While it’s possible to take high-quality snapshots of the Moon with a smartphone, it’s difficult to take an individual planetary image that matches the view through the eyepiece. To tease the most detail out of a planet, it’s best to record a short video clip of the object using the camera’s video function or an app (I use FilMic Pro with my iPhone). You can then use freely available image stacking software to select and combine (stack) the best individual frames from the video.

The photos above show the difference between single images (L) vs. stacked images (R) that combined hundreds of the best individual video frames I took of Mars and Saturn.

The Stargazers Lounge tutorial on Stacking Planetary Images offers an excellent introduction to image stacking and editing.  AutoStakkertRegistax and AviStack are popular, free stacking software tools, and Apple users can also import iPhone video directly into a shareware program called Keith’s Image Stacker to accomplish similar results.

4)      Practice

Tycho Clavius Moon iPhone

Lunar closeup captured with an iPhone 4s through an 8” telescope.

As with most astronomical pursuits, your skills will improve with practice. Don’t be disappointed if your first images don’t match those you see online. Experiment with different eyepieces, filters, and software and understand that the image quality is only partially in your hands. Your success will also depend on the degree of atmospheric turbulence or “seeing” at the time you’re taking your images. The same techniques might produce dramatically better (or worse!) results from one night to the next.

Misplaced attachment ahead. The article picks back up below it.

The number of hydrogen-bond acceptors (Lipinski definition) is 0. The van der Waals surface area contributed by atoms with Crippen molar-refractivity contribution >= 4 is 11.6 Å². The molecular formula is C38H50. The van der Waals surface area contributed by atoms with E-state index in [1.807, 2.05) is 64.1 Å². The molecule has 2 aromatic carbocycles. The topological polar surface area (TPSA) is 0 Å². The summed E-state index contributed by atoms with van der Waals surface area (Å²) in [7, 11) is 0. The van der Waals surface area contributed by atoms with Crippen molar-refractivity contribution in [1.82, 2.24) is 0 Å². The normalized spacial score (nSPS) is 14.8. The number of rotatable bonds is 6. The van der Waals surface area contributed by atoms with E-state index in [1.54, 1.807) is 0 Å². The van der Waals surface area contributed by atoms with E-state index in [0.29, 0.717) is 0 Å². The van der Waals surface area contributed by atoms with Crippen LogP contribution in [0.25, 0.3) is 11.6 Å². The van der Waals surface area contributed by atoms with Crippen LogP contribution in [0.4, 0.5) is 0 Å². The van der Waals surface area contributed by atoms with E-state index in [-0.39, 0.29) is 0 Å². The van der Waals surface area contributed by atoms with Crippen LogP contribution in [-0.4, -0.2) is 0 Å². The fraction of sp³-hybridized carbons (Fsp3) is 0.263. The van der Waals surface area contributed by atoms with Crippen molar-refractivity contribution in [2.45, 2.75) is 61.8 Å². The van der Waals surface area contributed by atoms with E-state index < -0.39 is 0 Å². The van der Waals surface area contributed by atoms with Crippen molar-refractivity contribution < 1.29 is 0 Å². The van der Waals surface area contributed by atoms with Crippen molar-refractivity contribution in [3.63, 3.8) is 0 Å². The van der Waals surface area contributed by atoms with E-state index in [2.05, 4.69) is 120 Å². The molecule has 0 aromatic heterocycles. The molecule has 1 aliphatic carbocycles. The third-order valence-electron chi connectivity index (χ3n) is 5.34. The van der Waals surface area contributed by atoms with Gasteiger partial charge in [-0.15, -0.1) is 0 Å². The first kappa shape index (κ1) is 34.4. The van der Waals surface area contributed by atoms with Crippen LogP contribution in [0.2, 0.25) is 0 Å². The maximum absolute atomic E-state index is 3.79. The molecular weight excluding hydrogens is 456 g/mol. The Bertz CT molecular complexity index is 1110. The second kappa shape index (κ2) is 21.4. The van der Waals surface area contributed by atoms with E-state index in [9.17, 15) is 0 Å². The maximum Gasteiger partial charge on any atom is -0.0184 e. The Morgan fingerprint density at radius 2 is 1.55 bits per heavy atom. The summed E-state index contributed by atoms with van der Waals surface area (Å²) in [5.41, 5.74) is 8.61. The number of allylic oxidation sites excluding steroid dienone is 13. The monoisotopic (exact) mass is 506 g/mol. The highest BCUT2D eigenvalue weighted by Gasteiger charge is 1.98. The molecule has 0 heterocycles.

Once you’ve obtained some images you’re happy with, be sure to Tweet them to me www.twitter.com/failedprotostar  so that I can see your hard work! 

UPDATE I

It’s also possible to take photos of the brightest deep sky objects with a smartphone. Using the NightCap app, which mimics the long exposures of DSLR cameras, I was able to obtain a high-quality image of the Orion Nebula that was recently featured on the website io9!

Orion Nebula iPhone Andrew Symes

Single frame of the Orion Nebula taken with the NightCap app and brightened using the Camera+ app.

No stacking was required to record the colour and detail found in this nebula. I simply brightened the original image with the Camera+ app.

Lastly, I’ve created a Flickr gallery that contains my most recent iPhone astrophotos.

UPDATE II

In 2016 I took some of my best iPhone photos of Saturn and Mars using the techniques described above:

SaturnWatermark

MarsWatermark

UPDATE III

Here is a new image I created of the Orion Nebula using the NightCap app in February, 2015. It’s a stack of 30 iPhone 6 images taken through my 8″ telescope.